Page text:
Poloniex is a well-known exchange, which is now owned by Circle. It has its own lending markets, where users can loan their coins to margin traders. Unfortunately, this service is only available to those outside of the United States.
BlockFi is a relatively new crypto lending platform, which raised a whopping USD$18.3 million in their series A funding round in August 2019. You can lend your Bitcoin, Ether, or GUSD for up to 8.6% annually.
Best Bitcoin Exchanges
If you’re after some Bitcoin, chances are you’re going to be purchasing it with fiat currency. Coinbase has upheld an outstanding reputation since its launch in 2014, and is extremely well-known for seamlessly onboarding people into the cryptocurrency world. They have several fiat-to-crypto trading pairs, and provide users around the world with an easy way to buy crypto directly via credit or debit card.
BTC Trading volume: ~$85m (December 2019) Number of BTC Trading Pairs: 16
Gemini is a highly-compliant cryptocurrency exchange, which was created by the renowned Winklevoss twins. The exchange is headquartered in New York, and according to reports was the world’s first licensed Ether exchange. Gemini is also known for actively fighting price manipulation on their platform, as well as being trusted by prominent organizations – such as derivatives exchanges – for index prices. Like Coinbase, the exchange offers fiat-to-crypto trading pairs.
BTC Trading volume: ~$9m (December 2019) Number of BTC Trading Pairs: 5
Although not as established as Coinbase and Gemini in terms of fiat gateways, Binance is the world’s most popular exchange for crypto-to-crypto trading. It is quickly gaining ground as a fiat-enabled exchange, however the separation of Binance US into a smaller, exclusive exchange may affect the trading experience for customers in the United States. The global Binance platform offers the largest selection of cryptocurrencies compared to any other exchange, with almost 500 coins available to its users.
BTC Trading volume: ~$442m (December 2019)
Number of BTC Trading Pairs: 400+
Bitcoin DeFi FAQ
Although Bitcoin is the most widely-adopted cryptocurrency for basic payment purposes, it is not written in a Turing-complete scripting language.This means that smart-contracts and dApps cannot run directly on Bitcoin itself – rather, they need to operate on a second-layer which “plugs into” the Bitcoin blockchain. Ethereum, on the other hand, is both faster and Turing-complete, and directly supports this sort of infrastructure. This has led to most DeFi platforms being built on Ethereum instead, which has come with great success.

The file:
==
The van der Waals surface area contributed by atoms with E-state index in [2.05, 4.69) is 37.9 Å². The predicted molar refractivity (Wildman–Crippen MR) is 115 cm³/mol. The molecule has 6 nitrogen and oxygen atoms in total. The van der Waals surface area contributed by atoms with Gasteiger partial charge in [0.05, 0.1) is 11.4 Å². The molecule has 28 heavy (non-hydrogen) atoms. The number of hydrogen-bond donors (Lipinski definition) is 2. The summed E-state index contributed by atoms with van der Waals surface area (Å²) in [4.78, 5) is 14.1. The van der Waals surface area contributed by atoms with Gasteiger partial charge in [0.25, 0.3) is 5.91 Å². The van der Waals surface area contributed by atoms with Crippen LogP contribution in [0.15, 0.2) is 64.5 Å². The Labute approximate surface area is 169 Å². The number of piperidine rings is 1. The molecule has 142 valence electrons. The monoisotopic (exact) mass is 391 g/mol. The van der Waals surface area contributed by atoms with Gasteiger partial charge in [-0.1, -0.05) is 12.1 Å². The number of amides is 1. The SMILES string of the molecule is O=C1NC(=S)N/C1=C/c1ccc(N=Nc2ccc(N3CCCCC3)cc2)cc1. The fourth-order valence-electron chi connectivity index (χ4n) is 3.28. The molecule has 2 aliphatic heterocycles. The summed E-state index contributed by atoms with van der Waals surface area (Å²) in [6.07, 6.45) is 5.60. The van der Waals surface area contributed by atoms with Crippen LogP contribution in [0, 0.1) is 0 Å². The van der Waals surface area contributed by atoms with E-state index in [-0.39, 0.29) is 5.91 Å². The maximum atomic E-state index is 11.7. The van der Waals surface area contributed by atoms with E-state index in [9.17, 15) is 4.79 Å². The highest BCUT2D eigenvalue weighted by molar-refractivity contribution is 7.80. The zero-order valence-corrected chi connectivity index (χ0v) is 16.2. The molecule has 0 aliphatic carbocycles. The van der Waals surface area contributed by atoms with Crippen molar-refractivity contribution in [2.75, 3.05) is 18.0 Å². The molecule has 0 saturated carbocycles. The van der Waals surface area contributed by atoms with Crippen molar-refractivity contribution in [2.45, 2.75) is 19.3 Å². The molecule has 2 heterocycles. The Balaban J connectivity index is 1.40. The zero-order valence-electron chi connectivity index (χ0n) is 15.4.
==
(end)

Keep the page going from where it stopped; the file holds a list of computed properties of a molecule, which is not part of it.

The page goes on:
Currently, all major DeFi platforms exist on the Ethereum network, which means they are not directly interoperable with Bitcoin.Some of these, however, incorporate tokenized versions of Bitcoin. In order to use them, you will need to go through the appropriate processes to lock up and tokenize your own Bitcoins. Currently, the only large-scale implementation of this is Wrapped Bitcoin (WBTC). By using a lending protocol which supports WBTC, you can borrow a range of Ethereum-based tokens against WBTC collateral. If you want to “wrap” some of your own Bitcoin, check out this “Get WBTC” link, from the official WBTC Network website.
WBTC is a relatively new development, but it is already making steady progress in terms of platform integration and adoption.Compound Finance is one DeFi platform which has embraced WBTC, and already boasts over $1million worth of WBTC liquidity for borrowers using the protocol. WBTC also has a considerable range of partnerships, which will assist integration into further platforms including decentralized exchanges such as Kyber Network.